18 October 2017

Holding Back

One guiding principles within Scrum is that the work dedicated to the sprint holds similar bound as a contract amongst the team. It starts the beginning of an obligation for the developers to do work on specific tasks with the security that no more work will be added. In this way they can manage themselves to make sure the work is completed within the sprint without outside interference. Therefore, the Scrum Master’s duty is to make sure this aspect is upheld.

Since last Thursday when we successfully challenged out of Deep Dive the game has gone through some major changes. This is to be expected due to the rapid prototyping we’ve done over the past couple days. Accordingly, the notion came up that we could challenge again this week to get out of Proof of Concept. We’ve already changed the game so much that we have a possibility of getting through and getting rejected doesn’t matter since we’ll just learn what we need to do to pass next time, was the thought. However, this discussion only started after the sprint had been planned.

I admit that I even started to give it some consideration. Many points on the checklist were more document oriented and we had mainly fulfilled them. Additionally, other teams reported that this was more of a documentation phase and teams should expect to only stay in this challenge for a week. These are tempting arguments for why we could be challenging tomorrow, but we are not. As Scrum Master I realized that, even in a small way, this was adding work to the sprint. The agreement among the team was being broken and while it is easy to say it’s only a little it is still a breach of that agreement. Had we decided to challenge last minute we could easily carry that practice throughout the rest of the semester and even into next semester.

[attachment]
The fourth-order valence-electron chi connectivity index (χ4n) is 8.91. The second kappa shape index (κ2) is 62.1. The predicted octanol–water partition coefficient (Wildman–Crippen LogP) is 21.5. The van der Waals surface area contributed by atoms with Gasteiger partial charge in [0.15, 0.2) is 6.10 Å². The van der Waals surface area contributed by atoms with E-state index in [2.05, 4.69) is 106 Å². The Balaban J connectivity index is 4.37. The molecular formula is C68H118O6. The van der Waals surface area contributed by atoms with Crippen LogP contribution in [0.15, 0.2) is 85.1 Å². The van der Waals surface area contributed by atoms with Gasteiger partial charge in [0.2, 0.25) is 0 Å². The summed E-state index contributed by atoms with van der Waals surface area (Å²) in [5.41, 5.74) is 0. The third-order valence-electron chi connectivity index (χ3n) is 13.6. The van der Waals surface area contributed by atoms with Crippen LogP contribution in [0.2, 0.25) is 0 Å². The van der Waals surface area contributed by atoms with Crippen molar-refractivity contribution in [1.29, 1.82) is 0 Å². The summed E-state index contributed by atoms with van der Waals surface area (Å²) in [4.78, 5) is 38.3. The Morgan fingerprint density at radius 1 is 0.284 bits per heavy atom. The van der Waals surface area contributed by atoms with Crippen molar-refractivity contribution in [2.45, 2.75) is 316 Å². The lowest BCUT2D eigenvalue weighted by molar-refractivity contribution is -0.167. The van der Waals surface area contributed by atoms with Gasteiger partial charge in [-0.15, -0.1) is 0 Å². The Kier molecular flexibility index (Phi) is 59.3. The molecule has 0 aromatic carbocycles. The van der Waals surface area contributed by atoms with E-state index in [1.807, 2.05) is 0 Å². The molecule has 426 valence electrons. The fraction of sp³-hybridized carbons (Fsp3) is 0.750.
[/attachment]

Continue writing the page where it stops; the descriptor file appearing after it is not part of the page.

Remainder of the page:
Going into next semester is still the goal of the team, and making sure we are ahead of the other teams and work the right way is important for moving forward. At the same time, we need to also focus on ourselves and what we need to do rather than accept all the information from other teams. For example, there is a conflict among teams on if they should only spend a week in Proof of Concept. I’ve heard this from some but other say this is the section to spend the longest amount of time. What I think is important is for us to put the challenges on the back burner a little bit. At this point we have the chance to petition to the faculty to Present at the end of the semester and have an opportunity to move through. In that regard we are technically done and should instead focus inward to our own game instead of looking out.

This is what I’m going to be advocating as Scrum Master over the next few weeks. Among the team even there have been recent stumbling in terms of enthusiasm for the game. That isn’t to say the game is bad as is, but I think we all understand it is more of a tech demo currently rather than a game. In that regard I think we’re on track since we now must prove our concept in the Proof of Concept stage and really find the fun within.

Thank you for reading!

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